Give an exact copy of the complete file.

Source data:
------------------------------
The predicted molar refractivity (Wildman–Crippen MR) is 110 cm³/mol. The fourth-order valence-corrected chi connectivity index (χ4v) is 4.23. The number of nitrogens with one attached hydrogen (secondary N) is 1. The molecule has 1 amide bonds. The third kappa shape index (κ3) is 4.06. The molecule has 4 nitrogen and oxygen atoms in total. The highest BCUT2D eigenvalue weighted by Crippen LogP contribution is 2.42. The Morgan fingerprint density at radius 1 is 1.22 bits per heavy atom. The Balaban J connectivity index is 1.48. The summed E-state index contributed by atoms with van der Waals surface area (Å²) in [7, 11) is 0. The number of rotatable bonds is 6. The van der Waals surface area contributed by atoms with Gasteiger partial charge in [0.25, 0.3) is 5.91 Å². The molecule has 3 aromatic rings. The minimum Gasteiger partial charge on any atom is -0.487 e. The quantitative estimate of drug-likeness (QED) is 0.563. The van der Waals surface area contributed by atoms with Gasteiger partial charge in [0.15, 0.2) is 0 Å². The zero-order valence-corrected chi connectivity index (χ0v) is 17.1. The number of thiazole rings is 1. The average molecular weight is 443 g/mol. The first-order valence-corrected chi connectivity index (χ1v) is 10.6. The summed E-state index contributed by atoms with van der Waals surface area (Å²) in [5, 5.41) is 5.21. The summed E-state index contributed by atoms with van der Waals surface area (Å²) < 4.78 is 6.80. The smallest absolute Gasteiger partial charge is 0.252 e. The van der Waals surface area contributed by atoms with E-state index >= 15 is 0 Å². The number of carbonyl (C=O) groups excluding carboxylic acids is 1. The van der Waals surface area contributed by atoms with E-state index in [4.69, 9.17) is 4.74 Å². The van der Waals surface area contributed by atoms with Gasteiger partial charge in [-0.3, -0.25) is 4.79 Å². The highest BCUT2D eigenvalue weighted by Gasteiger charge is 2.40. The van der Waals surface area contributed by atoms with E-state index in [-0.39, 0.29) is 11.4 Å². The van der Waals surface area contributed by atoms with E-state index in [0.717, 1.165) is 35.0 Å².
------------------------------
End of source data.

The predicted molar refractivity (Wildman–Crippen MR) is 110 cm³/mol. The fourth-order valence-corrected chi connectivity index (χ4v) is 4.23. The number of nitrogens with one attached hydrogen (secondary N) is 1. The molecule has 1 amide bonds. The third kappa shape index (κ3) is 4.06. The molecule has 4 nitrogen and oxygen atoms in total. The highest BCUT2D eigenvalue weighted by Crippen LogP contribution is 2.42. The Morgan fingerprint density at radius 1 is 1.22 bits per heavy atom. The Balaban J connectivity index is 1.48. The summed E-state index contributed by atoms with van der Waals surface area (Å²) in [7, 11) is 0. The number of rotatable bonds is 6. The van der Waals surface area contributed by atoms with Gasteiger partial charge in [0.25, 0.3) is 5.91 Å². The molecule has 3 aromatic rings. The minimum Gasteiger partial charge on any atom is -0.487 e. The quantitative estimate of drug-likeness (QED) is 0.563. The van der Waals surface area contributed by atoms with Gasteiger partial charge in [0.15, 0.2) is 0 Å². The zero-order valence-corrected chi connectivity index (χ0v) is 17.1. The number of thiazole rings is 1. The average molecular weight is 443 g/mol. The first-order valence-corrected chi connectivity index (χ1v) is 10.6. The summed E-state index contributed by atoms with van der Waals surface area (Å²) in [5, 5.41) is 5.21. The summed E-state index contributed by atoms with van der Waals surface area (Å²) < 4.78 is 6.80. The smallest absolute Gasteiger partial charge is 0.252 e. The van der Waals surface area contributed by atoms with E-state index >= 15 is 0 Å². The number of carbonyl (C=O) groups excluding carboxylic acids is 1. The van der Waals surface area contributed by atoms with E-state index in [4.69, 9.17) is 4.74 Å². The van der Waals surface area contributed by atoms with Gasteiger partial charge in [-0.3, -0.25) is 4.79 Å². The highest BCUT2D eigenvalue weighted by Gasteiger charge is 2.40. The van der Waals surface area contributed by atoms with E-state index in [-0.39, 0.29) is 11.4 Å². The van der Waals surface area contributed by atoms with E-state index in [0.717, 1.165) is 35.0 Å².